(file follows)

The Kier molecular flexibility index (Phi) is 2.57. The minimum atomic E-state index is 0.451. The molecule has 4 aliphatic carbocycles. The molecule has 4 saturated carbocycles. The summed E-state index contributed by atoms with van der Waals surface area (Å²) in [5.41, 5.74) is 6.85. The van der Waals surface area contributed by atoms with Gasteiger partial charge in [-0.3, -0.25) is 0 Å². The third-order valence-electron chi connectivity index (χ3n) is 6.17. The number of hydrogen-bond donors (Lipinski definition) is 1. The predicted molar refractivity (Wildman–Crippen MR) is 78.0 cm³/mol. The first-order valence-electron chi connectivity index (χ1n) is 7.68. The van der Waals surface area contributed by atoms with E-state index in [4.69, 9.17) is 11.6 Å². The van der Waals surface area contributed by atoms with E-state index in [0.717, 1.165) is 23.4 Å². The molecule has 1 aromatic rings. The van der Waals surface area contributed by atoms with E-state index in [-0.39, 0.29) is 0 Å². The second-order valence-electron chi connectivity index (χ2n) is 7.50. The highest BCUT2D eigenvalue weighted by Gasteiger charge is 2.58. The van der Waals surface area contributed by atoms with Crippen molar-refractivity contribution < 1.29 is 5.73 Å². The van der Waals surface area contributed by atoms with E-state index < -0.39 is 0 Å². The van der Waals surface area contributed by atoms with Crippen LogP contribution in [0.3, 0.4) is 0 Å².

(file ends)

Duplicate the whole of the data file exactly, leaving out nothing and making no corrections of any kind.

The Kier molecular flexibility index (Phi) is 2.57. The minimum atomic E-state index is 0.451. The molecule has 4 aliphatic carbocycles. The molecule has 4 saturated carbocycles. The summed E-state index contributed by atoms with van der Waals surface area (Å²) in [5.41, 5.74) is 6.85. The van der Waals surface area contributed by atoms with Gasteiger partial charge in [-0.3, -0.25) is 0 Å². The third-order valence-electron chi connectivity index (χ3n) is 6.17. The number of hydrogen-bond donors (Lipinski definition) is 1. The predicted molar refractivity (Wildman–Crippen MR) is 78.0 cm³/mol. The first-order valence-electron chi connectivity index (χ1n) is 7.68. The van der Waals surface area contributed by atoms with E-state index in [4.69, 9.17) is 11.6 Å². The van der Waals surface area contributed by atoms with E-state index in [0.717, 1.165) is 23.4 Å². The molecule has 1 aromatic rings. The van der Waals surface area contributed by atoms with E-state index in [-0.39, 0.29) is 0 Å². The second-order valence-electron chi connectivity index (χ2n) is 7.50. The highest BCUT2D eigenvalue weighted by Gasteiger charge is 2.58. The van der Waals surface area contributed by atoms with Crippen molar-refractivity contribution < 1.29 is 5.73 Å². The van der Waals surface area contributed by atoms with E-state index < -0.39 is 0 Å². The van der Waals surface area contributed by atoms with Crippen LogP contribution in [0.3, 0.4) is 0 Å².